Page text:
Go to main content

Oracle® Solaris 64-bit Developer's Guide

Exit Print View

Updated: March 2019
 
 

Using This Documentation

  • Overview – The capabilities of the Oracle Solaris operating environment continue to expand to meet customer needs. Oracle Solaris 11 is a 64-bit only operating system and provides an environment to build and run 64-bit applications that can use large files and large virtual address spaces. At the same time, to maintain backward compatibility the 64-bit Oracle Solaris 11 operating system supports 32-bit applications.

    The Oracle Solaris supports systems that use the SPARC and x86 families of processor architectures: UltraSPARC, SPARC64, AMD64, Pentium, and Xeon EM64T. For a list of all the supported systems, see Oracle Solaris Hardware Compatibility List.

    The major differences between the 32-bit and the 64-bit application development environments are as follows.

    • 32-bit applications are based on the ILP32 data model, where int, long, and pointers are 32-bit.

    • 64-bit applications are based on the LP64 data model, where long and pointers are 64 bits and the other fundamental types are the same as in ILP32 data model.

    • In a 64-bit development environment, the large file interface is no longer required. The large file interface enables 32-bit programs to handle files that are larger than 2GB.

    • 32-bit time_t can only handle dates up to January 2038. However 64-bit time_t can handle dates for billion years into the future.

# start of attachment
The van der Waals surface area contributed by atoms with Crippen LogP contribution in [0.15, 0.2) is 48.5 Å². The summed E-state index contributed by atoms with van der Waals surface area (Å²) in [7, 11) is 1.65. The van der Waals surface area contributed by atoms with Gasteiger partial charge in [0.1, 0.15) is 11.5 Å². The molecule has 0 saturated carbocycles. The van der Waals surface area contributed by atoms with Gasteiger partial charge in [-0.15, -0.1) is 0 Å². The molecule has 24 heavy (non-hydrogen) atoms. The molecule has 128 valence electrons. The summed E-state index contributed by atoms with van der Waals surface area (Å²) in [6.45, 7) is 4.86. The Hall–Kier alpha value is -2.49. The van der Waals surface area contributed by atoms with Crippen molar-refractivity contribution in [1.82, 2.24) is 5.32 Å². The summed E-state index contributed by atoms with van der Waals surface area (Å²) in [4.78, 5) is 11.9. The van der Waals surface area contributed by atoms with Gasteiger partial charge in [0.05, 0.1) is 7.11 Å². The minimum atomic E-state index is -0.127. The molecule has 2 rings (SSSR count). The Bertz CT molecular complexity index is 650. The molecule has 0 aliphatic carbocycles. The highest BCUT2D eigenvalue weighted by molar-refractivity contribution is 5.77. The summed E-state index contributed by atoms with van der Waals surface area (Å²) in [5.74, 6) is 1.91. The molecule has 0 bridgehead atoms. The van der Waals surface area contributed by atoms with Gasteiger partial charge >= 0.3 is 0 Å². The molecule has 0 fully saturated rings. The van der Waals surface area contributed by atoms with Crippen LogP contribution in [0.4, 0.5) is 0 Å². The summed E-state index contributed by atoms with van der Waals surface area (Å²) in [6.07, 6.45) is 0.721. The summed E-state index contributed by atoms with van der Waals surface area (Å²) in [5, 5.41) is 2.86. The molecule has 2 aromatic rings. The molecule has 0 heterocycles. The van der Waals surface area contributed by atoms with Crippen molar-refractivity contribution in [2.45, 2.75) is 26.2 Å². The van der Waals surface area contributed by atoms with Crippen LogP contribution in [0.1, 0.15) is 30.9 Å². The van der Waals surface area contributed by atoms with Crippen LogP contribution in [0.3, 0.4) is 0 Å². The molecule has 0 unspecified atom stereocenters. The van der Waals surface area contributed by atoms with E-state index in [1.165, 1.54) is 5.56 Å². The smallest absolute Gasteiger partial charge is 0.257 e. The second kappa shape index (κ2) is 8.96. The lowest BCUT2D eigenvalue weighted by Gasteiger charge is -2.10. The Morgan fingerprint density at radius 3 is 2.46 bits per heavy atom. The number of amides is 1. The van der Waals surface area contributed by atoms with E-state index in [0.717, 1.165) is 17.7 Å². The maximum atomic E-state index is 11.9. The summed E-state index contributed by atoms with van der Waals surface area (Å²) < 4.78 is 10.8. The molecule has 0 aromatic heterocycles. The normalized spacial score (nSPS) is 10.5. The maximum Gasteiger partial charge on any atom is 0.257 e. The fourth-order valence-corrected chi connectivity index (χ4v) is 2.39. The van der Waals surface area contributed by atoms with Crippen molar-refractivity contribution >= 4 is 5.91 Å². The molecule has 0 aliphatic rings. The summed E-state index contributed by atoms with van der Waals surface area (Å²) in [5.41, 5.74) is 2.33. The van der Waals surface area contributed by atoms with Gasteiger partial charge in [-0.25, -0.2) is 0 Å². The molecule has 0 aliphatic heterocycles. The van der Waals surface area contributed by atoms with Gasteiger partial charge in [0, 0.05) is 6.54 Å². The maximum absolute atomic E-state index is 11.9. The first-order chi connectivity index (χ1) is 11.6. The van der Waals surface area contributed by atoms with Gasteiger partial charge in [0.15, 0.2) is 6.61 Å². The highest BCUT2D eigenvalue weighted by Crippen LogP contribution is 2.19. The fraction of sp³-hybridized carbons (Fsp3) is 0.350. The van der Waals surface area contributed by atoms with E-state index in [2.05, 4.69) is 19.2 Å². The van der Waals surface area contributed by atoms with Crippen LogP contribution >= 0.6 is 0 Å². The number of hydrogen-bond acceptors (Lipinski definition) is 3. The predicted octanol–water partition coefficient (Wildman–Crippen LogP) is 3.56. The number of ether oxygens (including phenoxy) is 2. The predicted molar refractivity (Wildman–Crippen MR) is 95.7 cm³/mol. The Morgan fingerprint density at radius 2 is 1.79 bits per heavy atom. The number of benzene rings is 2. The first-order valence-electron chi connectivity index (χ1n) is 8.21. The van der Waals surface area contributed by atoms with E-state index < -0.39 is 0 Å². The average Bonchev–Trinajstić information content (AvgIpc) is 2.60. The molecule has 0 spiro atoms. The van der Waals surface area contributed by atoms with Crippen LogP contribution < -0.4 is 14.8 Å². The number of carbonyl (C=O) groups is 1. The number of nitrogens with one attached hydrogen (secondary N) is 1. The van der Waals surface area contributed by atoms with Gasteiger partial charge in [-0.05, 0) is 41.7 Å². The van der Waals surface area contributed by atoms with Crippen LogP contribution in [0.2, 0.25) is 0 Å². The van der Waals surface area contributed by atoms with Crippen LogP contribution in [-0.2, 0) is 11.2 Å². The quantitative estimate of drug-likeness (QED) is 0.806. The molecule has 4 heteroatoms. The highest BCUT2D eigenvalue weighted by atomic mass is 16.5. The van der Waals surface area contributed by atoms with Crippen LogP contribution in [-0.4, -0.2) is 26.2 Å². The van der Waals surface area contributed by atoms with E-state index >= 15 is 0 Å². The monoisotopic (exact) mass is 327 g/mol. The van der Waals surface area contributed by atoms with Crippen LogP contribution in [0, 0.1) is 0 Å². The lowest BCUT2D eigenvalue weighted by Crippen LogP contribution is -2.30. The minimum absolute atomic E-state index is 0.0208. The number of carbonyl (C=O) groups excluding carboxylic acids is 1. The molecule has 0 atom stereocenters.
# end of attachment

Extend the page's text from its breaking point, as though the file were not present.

You might want to convert your application from 32-bit to 64-bit if your application has one or more of the following requirements:

    • Needs more than 4 gigabytes of virtual address space

    • Reads and interprets kernel memory through use of the libkvm library, and /dev/mem, or /dev/kmem files

    • Uses /proc to debug 64-bit processes

    • Uses a library that has only a 64-bit version

    • Needs full 64-bit registers to do efficient 64-bit arithmetic

    • Uses dates beyond January 2038.

    Specific interoperability issues can also require code changes. For example, if your application uses files that are larger than 2 gigabytes, you might want to convert the application to 64-bit.

    In some cases, you might want to convert applications to 64-bit for performance reasons. For example, you might need the 64-bit registers to do efficient 64-bit arithmetic or you might want to take advantage of other performance improvements that a 64-bit instruction set provides.


    Note -  In this document the term "x86" refers to 64-bit and 32-bit systems manufactured using processors compatible with the AMD64 or Intel Xeon/Pentium product families.
  • Audience – Application developers who intend to convert 32-bit applications to 64-bit applications and develop 64-bit applications on Oracle Solaris 11 and later versions.

  • Required knowledge – Experience in developing applications in C and an understanding of the 32-bit and the 64-bit architectures.

Product Documentation Library

Documentation and resources for this product and related products are available at http://www.oracle.com/pls/topic/lookup?ctx=E37838-01.

Feedback

Provide feedback about this documentation at http://www.oracle.com/goto/docfeedback.